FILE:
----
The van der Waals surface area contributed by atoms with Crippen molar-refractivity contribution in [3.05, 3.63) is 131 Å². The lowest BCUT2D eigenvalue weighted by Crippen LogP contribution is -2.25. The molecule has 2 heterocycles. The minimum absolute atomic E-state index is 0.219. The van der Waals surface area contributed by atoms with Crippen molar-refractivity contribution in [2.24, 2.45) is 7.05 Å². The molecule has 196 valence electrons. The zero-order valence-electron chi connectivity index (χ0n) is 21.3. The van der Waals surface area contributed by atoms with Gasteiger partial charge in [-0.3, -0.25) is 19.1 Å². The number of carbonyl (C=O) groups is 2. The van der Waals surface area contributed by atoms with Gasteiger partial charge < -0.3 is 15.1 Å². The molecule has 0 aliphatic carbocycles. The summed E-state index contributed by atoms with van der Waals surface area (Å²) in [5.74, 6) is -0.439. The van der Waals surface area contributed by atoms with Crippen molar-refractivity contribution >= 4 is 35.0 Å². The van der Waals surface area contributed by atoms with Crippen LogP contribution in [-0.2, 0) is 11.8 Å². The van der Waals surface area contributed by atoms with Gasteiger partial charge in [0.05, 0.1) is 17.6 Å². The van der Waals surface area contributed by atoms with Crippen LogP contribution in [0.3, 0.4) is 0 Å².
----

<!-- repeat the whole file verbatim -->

The van der Waals surface area contributed by atoms with Crippen molar-refractivity contribution in [3.05, 3.63) is 131 Å². The lowest BCUT2D eigenvalue weighted by Crippen LogP contribution is -2.25. The molecule has 2 heterocycles. The minimum absolute atomic E-state index is 0.219. The van der Waals surface area contributed by atoms with Crippen molar-refractivity contribution in [2.24, 2.45) is 7.05 Å². The molecule has 196 valence electrons. The zero-order valence-electron chi connectivity index (χ0n) is 21.3. The van der Waals surface area contributed by atoms with Gasteiger partial charge in [-0.3, -0.25) is 19.1 Å². The number of carbonyl (C=O) groups is 2. The van der Waals surface area contributed by atoms with Gasteiger partial charge < -0.3 is 15.1 Å². The molecule has 0 aliphatic carbocycles. The summed E-state index contributed by atoms with van der Waals surface area (Å²) in [5.74, 6) is -0.439. The van der Waals surface area contributed by atoms with Crippen molar-refractivity contribution >= 4 is 35.0 Å². The van der Waals surface area contributed by atoms with Crippen LogP contribution in [-0.2, 0) is 11.8 Å². The van der Waals surface area contributed by atoms with Gasteiger partial charge in [0.05, 0.1) is 17.6 Å². The van der Waals surface area contributed by atoms with Crippen LogP contribution in [0.3, 0.4) is 0 Å².